...if, like me, you are a technophobe who also loves good suspense fiction, you should stick with this story...the techie jargon here is more decorative than essential. It’s an embellishment that lends credibility to one of the most ingenious thrillers I’ve read in a long time ... Brookmyre is a pro at slowly injecting ever more anxiety into scenes where the suspense sweat-o-meter is already hovering in the red zone ... The one thing critical to a good suspense novel is, well, suspense. But an extraordinary suspense novel has that extra something — a haunting setting, wit or, in the case of The Last Hack, the presence of an idiosyncratic, morally complex heroine. The immortal Lisbeth Salander, that other 'girl on the Internet,' is brilliant, but deliberately difficult to cozy up to; Sam Morpeth is much more human and vulnerable. By the end of this novel, she’s not only hacked her way into high security sites like Synergis but into but a reader’s affections, too.
Part-Mission: Impossible, part-Ocean’s Eleven, part-Die Hard, part-To Catch a Thief — and containing winks to all four — The Last Hack delves into industrial espionage and hacking culture, demonstrates some seriously impressive social engineering at work, and fiercely embraces those old-fashioned qualities of loyalty and unconditional love. A highly entertaining writer — his books have won awards for their comic as well their crime-fiction elements — Brookmyre is tenacious when it comes to exploring the most cynical aspects of his characters while peppering his writing with amusing and spot-on details.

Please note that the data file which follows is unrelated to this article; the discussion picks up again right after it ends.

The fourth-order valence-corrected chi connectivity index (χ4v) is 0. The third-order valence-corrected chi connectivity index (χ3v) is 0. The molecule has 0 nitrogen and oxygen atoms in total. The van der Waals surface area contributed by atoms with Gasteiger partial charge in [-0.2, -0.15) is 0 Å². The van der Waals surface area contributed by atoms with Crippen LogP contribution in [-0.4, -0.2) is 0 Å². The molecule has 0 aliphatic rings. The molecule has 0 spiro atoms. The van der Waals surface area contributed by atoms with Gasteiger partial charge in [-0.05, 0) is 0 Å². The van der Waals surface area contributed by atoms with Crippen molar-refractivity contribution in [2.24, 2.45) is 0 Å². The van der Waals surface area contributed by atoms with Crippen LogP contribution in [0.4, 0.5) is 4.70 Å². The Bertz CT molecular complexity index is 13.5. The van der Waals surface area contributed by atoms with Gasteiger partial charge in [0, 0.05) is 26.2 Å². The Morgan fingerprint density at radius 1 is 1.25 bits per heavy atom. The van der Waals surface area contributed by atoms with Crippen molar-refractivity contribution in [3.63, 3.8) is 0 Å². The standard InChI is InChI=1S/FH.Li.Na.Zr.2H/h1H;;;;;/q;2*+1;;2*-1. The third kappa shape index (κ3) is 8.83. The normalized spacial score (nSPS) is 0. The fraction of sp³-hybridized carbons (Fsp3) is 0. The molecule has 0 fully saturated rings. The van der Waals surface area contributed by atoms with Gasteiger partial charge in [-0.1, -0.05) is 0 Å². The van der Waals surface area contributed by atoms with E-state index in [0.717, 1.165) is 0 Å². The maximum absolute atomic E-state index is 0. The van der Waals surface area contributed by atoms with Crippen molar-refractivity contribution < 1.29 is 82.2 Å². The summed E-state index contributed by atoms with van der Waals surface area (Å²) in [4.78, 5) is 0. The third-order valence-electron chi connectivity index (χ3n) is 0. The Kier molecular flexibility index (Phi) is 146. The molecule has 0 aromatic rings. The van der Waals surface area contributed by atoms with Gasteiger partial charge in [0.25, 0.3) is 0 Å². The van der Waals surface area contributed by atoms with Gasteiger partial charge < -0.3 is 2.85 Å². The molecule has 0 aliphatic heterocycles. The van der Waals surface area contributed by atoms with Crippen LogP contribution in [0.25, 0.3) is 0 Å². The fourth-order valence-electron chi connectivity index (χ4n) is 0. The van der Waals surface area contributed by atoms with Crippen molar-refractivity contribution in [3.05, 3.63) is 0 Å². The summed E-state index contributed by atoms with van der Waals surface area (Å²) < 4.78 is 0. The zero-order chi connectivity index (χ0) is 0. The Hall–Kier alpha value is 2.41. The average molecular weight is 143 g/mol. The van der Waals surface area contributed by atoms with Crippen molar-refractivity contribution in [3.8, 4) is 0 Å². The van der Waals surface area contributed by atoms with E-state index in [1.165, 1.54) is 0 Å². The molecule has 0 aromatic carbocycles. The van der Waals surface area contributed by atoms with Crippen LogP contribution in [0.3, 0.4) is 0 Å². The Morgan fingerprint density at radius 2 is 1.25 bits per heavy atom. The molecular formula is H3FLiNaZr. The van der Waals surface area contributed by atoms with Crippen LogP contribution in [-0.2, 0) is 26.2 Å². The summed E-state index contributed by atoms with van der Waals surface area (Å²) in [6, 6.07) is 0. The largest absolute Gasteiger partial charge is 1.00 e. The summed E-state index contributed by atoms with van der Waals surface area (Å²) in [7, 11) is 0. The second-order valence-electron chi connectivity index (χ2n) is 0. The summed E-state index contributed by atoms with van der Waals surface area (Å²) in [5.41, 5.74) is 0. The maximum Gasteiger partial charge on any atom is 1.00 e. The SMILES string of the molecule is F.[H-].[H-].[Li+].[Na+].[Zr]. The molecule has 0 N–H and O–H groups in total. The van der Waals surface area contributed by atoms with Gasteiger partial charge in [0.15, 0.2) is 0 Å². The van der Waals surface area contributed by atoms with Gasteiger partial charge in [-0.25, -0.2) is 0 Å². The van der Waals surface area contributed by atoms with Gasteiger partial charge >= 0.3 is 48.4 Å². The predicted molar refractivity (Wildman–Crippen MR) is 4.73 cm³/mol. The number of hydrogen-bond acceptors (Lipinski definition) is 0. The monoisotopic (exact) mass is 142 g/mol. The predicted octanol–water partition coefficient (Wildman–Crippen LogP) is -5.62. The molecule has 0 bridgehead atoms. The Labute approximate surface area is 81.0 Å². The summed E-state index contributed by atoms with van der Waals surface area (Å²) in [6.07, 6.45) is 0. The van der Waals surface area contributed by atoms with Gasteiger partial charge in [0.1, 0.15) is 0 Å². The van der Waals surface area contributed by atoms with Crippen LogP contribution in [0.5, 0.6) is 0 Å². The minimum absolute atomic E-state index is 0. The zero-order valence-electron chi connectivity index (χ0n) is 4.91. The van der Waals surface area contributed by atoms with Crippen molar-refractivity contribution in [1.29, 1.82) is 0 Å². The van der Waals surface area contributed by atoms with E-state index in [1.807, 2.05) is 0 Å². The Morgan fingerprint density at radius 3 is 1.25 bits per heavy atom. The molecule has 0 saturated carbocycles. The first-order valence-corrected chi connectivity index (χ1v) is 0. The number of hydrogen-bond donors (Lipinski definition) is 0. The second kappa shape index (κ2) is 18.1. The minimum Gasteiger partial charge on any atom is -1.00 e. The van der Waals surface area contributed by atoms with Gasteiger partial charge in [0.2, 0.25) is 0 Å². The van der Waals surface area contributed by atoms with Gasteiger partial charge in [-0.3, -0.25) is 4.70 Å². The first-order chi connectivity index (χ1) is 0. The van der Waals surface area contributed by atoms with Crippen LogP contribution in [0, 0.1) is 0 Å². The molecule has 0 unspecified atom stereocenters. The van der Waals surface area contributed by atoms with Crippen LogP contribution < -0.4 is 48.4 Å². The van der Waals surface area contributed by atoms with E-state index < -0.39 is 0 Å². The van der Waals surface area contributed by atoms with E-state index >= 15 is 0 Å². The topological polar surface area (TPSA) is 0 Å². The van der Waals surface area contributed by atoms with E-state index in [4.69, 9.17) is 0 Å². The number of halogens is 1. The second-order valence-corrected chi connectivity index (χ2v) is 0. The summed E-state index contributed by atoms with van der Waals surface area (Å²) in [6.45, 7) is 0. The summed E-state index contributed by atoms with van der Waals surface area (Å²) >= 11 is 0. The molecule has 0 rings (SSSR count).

The social engineering elements are as interesting as the technical details of the online intrusion. Some may find this slow-paced but a more generous assessment is that the thrills are more cerebral. Those less familiar with the nuances of cyber crime may wonder if they have stumbled into a techno-thriller, but Brookmyre works hard to keep the human angles in crisp focus ... I’ve been reading Brookmyre since Parlabane made his first appearance in Quite Ugly One Morning in 1996 and his recent surge in popularity reflects his talents. As a thriller the final 100 pages do not disappoint and it storms along with revelations aplenty. Brookmyre takes all the plot strands and twists them one way then the other. There is a buzzy, visceral tension in the final third that strips through the pages. The Last Hack may not have the broad appeal of Brookmyre’s last hit, Black Widow, but this is a fine addition to the series.
To Brookmyre's credit, he makes the reader uncommonly comfortable in that world. As crowded as the book is with technical terms, they never stop the action for want of explanation. And Sam's hacking ploys are cool in the extreme. An enjoyable departure from its predecessors, Brookmyre's eighth Jack Parlabane novel works exceptionally well as cybercrime fiction, but it's the human element that makes it tick.